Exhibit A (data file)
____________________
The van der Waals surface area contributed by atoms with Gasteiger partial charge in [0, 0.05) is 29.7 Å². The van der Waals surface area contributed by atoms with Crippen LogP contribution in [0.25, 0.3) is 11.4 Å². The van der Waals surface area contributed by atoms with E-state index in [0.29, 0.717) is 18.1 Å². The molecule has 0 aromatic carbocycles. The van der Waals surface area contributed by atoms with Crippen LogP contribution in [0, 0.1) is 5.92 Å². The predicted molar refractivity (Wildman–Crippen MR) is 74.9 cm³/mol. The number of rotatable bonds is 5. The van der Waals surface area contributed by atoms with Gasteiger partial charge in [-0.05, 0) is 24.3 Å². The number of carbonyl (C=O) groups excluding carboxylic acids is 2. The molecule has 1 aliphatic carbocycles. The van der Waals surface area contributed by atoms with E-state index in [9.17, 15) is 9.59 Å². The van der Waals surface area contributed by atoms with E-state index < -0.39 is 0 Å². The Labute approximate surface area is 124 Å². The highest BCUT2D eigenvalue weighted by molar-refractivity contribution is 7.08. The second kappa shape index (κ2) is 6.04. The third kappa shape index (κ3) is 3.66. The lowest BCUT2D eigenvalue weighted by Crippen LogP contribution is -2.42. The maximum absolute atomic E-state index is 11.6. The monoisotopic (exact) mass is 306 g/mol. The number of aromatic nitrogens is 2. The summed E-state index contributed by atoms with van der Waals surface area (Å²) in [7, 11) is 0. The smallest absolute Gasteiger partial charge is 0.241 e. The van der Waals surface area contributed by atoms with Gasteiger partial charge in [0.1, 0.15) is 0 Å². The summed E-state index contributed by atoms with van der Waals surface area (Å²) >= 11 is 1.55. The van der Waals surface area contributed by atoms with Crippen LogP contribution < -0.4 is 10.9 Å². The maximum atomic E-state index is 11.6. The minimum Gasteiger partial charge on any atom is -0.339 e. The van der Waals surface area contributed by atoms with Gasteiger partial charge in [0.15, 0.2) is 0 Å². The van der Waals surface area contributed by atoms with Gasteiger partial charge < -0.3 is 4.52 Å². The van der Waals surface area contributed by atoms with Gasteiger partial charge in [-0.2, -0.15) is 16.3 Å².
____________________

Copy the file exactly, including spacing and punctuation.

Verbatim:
The van der Waals surface area contributed by atoms with Gasteiger partial charge in [0, 0.05) is 29.7 Å². The van der Waals surface area contributed by atoms with Crippen LogP contribution in [0.25, 0.3) is 11.4 Å². The van der Waals surface area contributed by atoms with E-state index in [0.29, 0.717) is 18.1 Å². The molecule has 0 aromatic carbocycles. The van der Waals surface area contributed by atoms with Crippen LogP contribution in [0, 0.1) is 5.92 Å². The predicted molar refractivity (Wildman–Crippen MR) is 74.9 cm³/mol. The number of rotatable bonds is 5. The van der Waals surface area contributed by atoms with Gasteiger partial charge in [-0.05, 0) is 24.3 Å². The number of carbonyl (C=O) groups excluding carboxylic acids is 2. The molecule has 1 aliphatic carbocycles. The van der Waals surface area contributed by atoms with E-state index in [9.17, 15) is 9.59 Å². The van der Waals surface area contributed by atoms with E-state index < -0.39 is 0 Å². The Labute approximate surface area is 124 Å². The highest BCUT2D eigenvalue weighted by molar-refractivity contribution is 7.08. The second kappa shape index (κ2) is 6.04. The third kappa shape index (κ3) is 3.66. The lowest BCUT2D eigenvalue weighted by Crippen LogP contribution is -2.42. The maximum absolute atomic E-state index is 11.6. The monoisotopic (exact) mass is 306 g/mol. The number of aromatic nitrogens is 2. The summed E-state index contributed by atoms with van der Waals surface area (Å²) in [7, 11) is 0. The smallest absolute Gasteiger partial charge is 0.241 e. The van der Waals surface area contributed by atoms with Gasteiger partial charge in [0.1, 0.15) is 0 Å². The summed E-state index contributed by atoms with van der Waals surface area (Å²) >= 11 is 1.55. The van der Waals surface area contributed by atoms with Crippen LogP contribution < -0.4 is 10.9 Å². The maximum atomic E-state index is 11.6. The minimum Gasteiger partial charge on any atom is -0.339 e. The van der Waals surface area contributed by atoms with Gasteiger partial charge in [0.15, 0.2) is 0 Å². The van der Waals surface area contributed by atoms with Gasteiger partial charge < -0.3 is 4.52 Å². The van der Waals surface area contributed by atoms with Gasteiger partial charge in [-0.2, -0.15) is 16.3 Å².